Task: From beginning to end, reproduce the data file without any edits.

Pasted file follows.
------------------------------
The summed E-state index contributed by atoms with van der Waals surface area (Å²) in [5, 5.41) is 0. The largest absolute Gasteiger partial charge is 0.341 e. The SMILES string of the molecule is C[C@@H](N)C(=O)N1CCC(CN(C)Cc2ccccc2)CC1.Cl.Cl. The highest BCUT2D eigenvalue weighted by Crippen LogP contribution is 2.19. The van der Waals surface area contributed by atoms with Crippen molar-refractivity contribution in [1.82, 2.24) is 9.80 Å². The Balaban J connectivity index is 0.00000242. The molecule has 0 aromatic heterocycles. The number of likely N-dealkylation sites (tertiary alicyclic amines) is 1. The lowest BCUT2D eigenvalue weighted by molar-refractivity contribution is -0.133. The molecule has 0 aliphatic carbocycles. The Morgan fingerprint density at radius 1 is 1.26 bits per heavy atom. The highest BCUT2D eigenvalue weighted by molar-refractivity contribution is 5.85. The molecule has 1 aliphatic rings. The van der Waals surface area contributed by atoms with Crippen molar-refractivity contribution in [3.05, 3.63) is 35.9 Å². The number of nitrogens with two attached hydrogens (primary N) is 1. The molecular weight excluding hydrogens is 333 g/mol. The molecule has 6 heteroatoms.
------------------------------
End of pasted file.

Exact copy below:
The summed E-state index contributed by atoms with van der Waals surface area (Å²) in [5, 5.41) is 0. The largest absolute Gasteiger partial charge is 0.341 e. The SMILES string of the molecule is C[C@@H](N)C(=O)N1CCC(CN(C)Cc2ccccc2)CC1.Cl.Cl. The highest BCUT2D eigenvalue weighted by Crippen LogP contribution is 2.19. The van der Waals surface area contributed by atoms with Crippen molar-refractivity contribution in [1.82, 2.24) is 9.80 Å². The Balaban J connectivity index is 0.00000242. The molecule has 0 aromatic heterocycles. The number of likely N-dealkylation sites (tertiary alicyclic amines) is 1. The lowest BCUT2D eigenvalue weighted by molar-refractivity contribution is -0.133. The molecule has 0 aliphatic carbocycles. The Morgan fingerprint density at radius 1 is 1.26 bits per heavy atom. The highest BCUT2D eigenvalue weighted by molar-refractivity contribution is 5.85. The molecule has 1 aliphatic rings. The van der Waals surface area contributed by atoms with Crippen molar-refractivity contribution in [3.05, 3.63) is 35.9 Å². The number of nitrogens with two attached hydrogens (primary N) is 1. The molecular weight excluding hydrogens is 333 g/mol. The molecule has 6 heteroatoms.